Home / Technical site audit / Invalid HTML DOCTYPE


The DOCTYPE tag means “document type declaration”. It tells web browsers which version of HTML your page is using. You must always prefix your HTML code with the DOCTYPE in the first line of code on the page. By doing this your HTML page will then be compliant with the DOCTYPE selected.

Although modern browsers don't take minor errors in HTML code into account, incorrect DOCTYPE is a more serious problem, as it can affect the availability of your page's content. The 'invalid HTML DOCTYPE' report in Labrika's dashboard allows you to view any pages with these types of errors.

Report Content

The report in Labrika's dashboard will show you a list of URLs where the DOCTYPE is written incorrectly in the code or the sign “No matches found for your query” if there is no a mistake.


Using the report

Once the URLs with incorrect DOCTYPE are identified you can then enter them correctly.

The syntax should be as follows:

<!DOCTYPE [Top-level Element] [Publicity] "[Registration]//[Organization]//[Type] [Name]//[Language]" "[URL]">

What each of these parameters mean:

  • Top-level element - this specifies the top-level element in the document. For HTML, it is the <html> tag
  • Publicity — this indicates whether the object is a public (PUBLIC value) or a system (SYSTEM value) resource such as a local file. For HTML/XHTML, the value PUBLIC is selected.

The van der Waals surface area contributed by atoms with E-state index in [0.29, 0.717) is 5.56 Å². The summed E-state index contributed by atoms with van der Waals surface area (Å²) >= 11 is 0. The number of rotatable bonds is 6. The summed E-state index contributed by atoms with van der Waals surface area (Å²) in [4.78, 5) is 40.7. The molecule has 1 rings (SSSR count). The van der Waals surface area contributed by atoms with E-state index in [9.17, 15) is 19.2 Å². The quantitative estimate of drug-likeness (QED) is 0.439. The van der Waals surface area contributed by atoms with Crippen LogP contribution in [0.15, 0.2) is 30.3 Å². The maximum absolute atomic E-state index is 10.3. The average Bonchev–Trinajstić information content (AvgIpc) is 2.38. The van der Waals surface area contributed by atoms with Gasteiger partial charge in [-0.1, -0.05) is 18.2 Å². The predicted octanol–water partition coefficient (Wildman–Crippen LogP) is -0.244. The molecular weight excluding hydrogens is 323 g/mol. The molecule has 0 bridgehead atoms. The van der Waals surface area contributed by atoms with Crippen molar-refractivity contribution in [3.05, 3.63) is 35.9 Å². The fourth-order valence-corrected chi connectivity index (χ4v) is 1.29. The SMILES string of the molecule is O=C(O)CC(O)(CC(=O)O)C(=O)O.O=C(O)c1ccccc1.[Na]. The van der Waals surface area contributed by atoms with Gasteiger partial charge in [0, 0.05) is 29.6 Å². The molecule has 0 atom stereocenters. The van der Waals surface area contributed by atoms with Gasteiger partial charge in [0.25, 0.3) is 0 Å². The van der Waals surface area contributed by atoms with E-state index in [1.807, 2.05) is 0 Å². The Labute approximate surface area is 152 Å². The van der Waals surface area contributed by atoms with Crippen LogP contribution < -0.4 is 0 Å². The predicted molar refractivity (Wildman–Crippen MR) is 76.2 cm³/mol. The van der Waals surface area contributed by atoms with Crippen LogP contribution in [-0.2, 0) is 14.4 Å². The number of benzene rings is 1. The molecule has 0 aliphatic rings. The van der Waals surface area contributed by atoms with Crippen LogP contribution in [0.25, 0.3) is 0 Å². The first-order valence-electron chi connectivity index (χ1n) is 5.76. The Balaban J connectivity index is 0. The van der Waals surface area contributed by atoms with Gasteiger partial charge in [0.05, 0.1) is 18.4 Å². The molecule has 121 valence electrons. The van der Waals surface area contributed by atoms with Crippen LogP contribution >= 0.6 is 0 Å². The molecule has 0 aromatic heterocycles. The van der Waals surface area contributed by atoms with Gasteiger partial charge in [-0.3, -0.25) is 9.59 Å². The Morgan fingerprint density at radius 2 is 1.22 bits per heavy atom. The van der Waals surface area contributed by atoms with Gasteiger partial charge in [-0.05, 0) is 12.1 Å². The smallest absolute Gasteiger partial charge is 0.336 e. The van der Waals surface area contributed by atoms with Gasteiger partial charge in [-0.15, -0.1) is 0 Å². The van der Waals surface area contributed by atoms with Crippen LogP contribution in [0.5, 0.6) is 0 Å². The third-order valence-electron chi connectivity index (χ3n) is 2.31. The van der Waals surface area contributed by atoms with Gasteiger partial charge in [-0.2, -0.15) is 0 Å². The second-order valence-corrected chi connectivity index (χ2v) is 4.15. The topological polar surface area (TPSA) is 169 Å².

• Registration — this shows whether the developer of the DTD (document type definition) is registered with the International Organization for Standardization (ISO). It takes one of two values: plus (+) — the developer is registered in ISO. Or minus (-) — the developer is not registered. For W3C, it is written like this: “-”
  • Organization — the unique name of the organization that developed the DTD. HTML/XHTML is officially published by the W3C (World Wide Web Consortium). The name of this organization is written in the DOCTYPE tag.
  • The type of document being described. For HTML/XHTML, the DTD value is specified.
  • Name — the unique name of the document to describe the DTD.
  • Language — indicates the language in which the text is written. It consists of two letters, written in uppercase. For an HTML/XHTML document for the English language, you would write: (EN)
  • The URL of the document with the DTD.

There are several types of DOCTYPE; they differ depending on the version of the HyperText Markup Language used on the page.

An Example for HTML Version 4.01:

<!DOCTYPE HTML PUBLIC "-//W3C//DTD HTML 4.01//EN" "http://www.w3.org/TR/html4/strict.dtd">

The HTML5 specification can be written more simply as:

<!DOCTYPE html>